The Australasian College for Emergency Medicine (the College) is the peak professional organisation responsible for training emergency specialists and the advancement of professional standards in emergency medicine in Australia and Aotearoa/New Zealand. In 2013 the College established a two-year project to develop education resources for emergency medicine doctors that are related to Indigenous1 health and culture.
The Indigenous Health and Cultural Competency Project was funded by the Australian Government as part of a suite of projects aimed at improving Australia’s emergency department (ED) medical workforce and in particular supporting international medical graduates. The limited literature that specifically explores Indigenous peoples’ experiences of emergency departments suggests that Indigenous patients can find emergency departments culturally unsafe.
This is due to a range of reasons, some specific to the emergency department and some a general reflection of non-Indigenous health care systems (e.g., Thomas, Anderson & Kelaher 2008; Einsiedel et al. 2013; Cunningham, Cass & Arnold 2005; Durey, Thompson & Wood 2012). The unique context of emergency departments creates significant challenges in delivering culturally safe care to Indigenous patients. Emergency department care is delivered in a high-pressured, timecritical environment and continuity of care is greatly disjointed. This means that establishing rapport and an effective therapeutic relationship, so crucial for culturally safe care with Indigenous patients, is difficult.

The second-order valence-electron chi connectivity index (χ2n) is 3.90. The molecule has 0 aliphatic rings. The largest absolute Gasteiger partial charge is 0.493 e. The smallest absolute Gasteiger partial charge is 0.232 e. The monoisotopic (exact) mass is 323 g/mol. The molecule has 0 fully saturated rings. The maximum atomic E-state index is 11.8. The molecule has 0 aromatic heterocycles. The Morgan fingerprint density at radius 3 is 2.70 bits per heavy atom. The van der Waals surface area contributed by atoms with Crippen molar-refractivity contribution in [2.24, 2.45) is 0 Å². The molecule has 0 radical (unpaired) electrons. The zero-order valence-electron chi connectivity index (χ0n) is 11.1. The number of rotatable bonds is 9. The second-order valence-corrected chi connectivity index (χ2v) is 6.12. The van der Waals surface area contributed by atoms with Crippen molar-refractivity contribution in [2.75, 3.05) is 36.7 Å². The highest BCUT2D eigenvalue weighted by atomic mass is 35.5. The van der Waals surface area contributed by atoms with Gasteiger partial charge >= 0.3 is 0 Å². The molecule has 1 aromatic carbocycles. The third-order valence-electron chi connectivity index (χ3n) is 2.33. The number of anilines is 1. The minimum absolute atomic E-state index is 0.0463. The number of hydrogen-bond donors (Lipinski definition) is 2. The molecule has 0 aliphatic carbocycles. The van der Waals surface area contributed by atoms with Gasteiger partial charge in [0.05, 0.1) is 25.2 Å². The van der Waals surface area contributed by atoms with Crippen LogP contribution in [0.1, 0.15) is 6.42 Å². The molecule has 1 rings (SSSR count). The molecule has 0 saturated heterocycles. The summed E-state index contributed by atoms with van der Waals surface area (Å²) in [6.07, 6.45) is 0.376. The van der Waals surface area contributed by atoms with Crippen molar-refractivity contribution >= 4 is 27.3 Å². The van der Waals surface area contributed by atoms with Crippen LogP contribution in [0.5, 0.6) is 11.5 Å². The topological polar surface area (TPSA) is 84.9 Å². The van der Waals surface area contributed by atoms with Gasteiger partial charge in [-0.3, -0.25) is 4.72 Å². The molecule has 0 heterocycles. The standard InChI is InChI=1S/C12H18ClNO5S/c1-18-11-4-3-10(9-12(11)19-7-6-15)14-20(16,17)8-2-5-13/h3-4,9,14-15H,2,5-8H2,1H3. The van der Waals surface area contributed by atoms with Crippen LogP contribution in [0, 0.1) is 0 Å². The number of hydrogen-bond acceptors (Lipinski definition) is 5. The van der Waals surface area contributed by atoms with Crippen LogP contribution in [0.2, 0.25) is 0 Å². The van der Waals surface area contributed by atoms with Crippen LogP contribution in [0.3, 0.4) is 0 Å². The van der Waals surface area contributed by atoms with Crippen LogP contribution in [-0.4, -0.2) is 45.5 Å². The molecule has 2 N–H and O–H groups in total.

Due to its 24-hour a day, 7-day per week mode of operation, there is also restricted access to essential resources, such as Indigenous hospital liaison officers and interpreters, and difficulty in arranging appropriate follow-up with community services, such as Aboriginal Community Controlled Health Organisations.
These factors are problematic and can contribute to a care environment that supports the dominant cultural paradigm, often to the detriment of colonised peoples.